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Category: WRC

What Can Economics Offer Emergency Services

The Bushfire and Natural Hazards CRC has released its final Hazard Note of the year, asking the question “What Can Economics Offer Emergency Services?” Natural hazards are, of course, a costly affair, yet mitigation options are not free from cost either. Building a compelling case for the risk-reducing and financial benefits of mitigiation options are essential […]

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Interview with Holger Maier: Planning for Natural Disasters

Natural disasters are expensive. Bushfires, heatwaves, floods and more cost Australians $6billion every year, a cost that is set to skyrocket to $35billion by the year 2050. The risk from natural disasters is immense and more research is needed to help policy makers plan for the future. Enter Holger Maier. Professor Holger Maier is a […]

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Media release: Increasing cost of natural hazards as climate changes

A new comprehensive study of Australian natural hazards paints a picture of increasing heatwaves and extreme bushfires as this century progresses, but with much more uncertainty about the future of storms and rainfall. Published today (Tuesday 8 November) in a special issue of the international journal Climatic Change, the study documents the historical record and projected […]

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Carp-ageddon could spell doom for the River Murray

European carp have been a scourge on the River Murray. The destructive feeding habits of the carp have decimated the ecosystem, displaying aquatic plants and animals. In May 2016, it was announced that the Federal Government would spend $15million to eradicate carp, through the introduction of the herpes virus. The virulent herpes strain to be introduced […]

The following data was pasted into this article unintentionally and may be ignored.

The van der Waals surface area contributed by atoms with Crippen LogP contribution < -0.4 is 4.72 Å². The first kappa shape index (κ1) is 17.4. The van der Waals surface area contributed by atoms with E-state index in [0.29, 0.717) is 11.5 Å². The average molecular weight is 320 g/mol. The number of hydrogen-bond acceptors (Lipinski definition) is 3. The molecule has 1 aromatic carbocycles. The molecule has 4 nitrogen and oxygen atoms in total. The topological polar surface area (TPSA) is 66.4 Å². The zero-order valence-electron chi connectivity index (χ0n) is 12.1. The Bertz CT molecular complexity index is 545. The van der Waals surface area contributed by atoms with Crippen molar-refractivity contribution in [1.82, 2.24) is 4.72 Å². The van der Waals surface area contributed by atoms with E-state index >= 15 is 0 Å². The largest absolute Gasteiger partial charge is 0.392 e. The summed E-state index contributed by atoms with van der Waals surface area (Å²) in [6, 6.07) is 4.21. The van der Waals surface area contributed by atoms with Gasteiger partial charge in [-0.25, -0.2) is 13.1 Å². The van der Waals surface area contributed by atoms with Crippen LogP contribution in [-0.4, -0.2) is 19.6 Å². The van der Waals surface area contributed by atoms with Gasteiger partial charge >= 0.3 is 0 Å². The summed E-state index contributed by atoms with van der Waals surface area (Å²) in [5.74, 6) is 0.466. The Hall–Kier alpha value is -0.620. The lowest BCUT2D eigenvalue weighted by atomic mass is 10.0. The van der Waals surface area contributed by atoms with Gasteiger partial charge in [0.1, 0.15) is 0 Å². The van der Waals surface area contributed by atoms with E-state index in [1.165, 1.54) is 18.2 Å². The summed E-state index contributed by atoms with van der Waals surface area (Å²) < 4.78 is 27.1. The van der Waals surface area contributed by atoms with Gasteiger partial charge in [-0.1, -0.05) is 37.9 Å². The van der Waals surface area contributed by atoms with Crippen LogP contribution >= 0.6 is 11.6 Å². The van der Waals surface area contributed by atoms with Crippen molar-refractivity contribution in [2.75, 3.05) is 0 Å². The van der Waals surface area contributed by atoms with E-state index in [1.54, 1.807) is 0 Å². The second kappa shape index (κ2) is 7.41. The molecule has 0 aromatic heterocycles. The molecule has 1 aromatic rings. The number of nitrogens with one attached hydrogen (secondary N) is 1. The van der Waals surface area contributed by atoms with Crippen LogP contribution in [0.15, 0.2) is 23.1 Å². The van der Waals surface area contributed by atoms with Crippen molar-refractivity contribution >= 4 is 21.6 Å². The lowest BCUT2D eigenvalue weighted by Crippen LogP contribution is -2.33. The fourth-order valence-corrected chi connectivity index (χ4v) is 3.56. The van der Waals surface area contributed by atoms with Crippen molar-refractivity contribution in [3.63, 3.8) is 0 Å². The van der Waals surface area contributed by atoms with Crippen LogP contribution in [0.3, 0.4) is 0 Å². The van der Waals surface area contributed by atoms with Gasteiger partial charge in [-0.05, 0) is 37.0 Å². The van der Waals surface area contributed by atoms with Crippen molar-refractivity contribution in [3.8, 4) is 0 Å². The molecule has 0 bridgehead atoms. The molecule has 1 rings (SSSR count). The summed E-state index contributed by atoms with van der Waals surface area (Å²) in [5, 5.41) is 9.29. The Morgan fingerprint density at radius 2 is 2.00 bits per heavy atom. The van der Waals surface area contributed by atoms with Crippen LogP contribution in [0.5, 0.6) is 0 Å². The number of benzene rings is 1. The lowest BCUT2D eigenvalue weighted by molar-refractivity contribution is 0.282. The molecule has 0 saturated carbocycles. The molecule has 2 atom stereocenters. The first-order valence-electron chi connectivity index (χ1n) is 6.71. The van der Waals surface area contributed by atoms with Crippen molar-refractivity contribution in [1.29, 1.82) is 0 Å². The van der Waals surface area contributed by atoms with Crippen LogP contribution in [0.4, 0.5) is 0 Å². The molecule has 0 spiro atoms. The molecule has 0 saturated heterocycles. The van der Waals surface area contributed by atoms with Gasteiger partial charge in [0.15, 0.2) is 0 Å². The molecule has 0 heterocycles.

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Check out The Environment Institute on Instagram!

The Environment Institute is now showcasing the experiences of our students and staff in the form of their stunning photography on Instagram. Follow us at @environmentinstitute! Following on from the success of the School of Earth and Environmental Sciences Photo Competition, the Environment Institute will host the 2016 Environment Institute Photo Competition, which is open to Environment […]

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Optimising water resource systems for a changing climate

Water is one of the most precious resources and water resource systems are in need of informed management. However, many water resource systems today rely on historical assumptions about inflows, assumptions that are flawed due to our changing climate. Therefore, new approaches to optimising policies for water systems are needed. The challenge of optimising our water systems has been […]

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Best practices for conceptual modelling

Conceptual modelling is a technique used to represent a system to inform people of a particular scenario. It’s widely used in environmental management and planning to inform decision makers. However, the use of conceptual modelling comes undone when applied inappropriately. In response to the inappropriate use of conceptual modelling, research by the Environment Institute’s Professor Holger […]

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The role of phytoplankton as pre-cursors for disinfection by-product formation

Water quality remains one of the greatest concerns with regards to human health. Treating water with disinfectants is critical to eliminate pathogenic micro-organisms. However, disinfecting water sources leads to disinfection by-products, which have been related to birth-defects and cancers. New research by the Environment Institute’s Professor Justin Brookes has identified the role of phytopkankton in the build-up […]

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Podcast: Carp in our rivers

Professor Justin Brookes from the University of Adelaide’s Environment Institute spoke with Ian Henschke on 891 ABC Adelaide recently, discussing a potential bio-control agent designed to control the carp problems we have in our rivers. Managing the current carp infestation problem in the Murray River systems has benefits and risks, and how we manage those can all have […]

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World Water Day 2016: Maintaining our most precious resource

Tuesday March 22 is the United Nations World Water Day. Most people in the developed world take the ability to turn on the tap and access clean, safe drinking water for granted. However, a staggering 1 billion people still do not have access to potable water or improved sanitation. Even the word “access” is misleading, as […]

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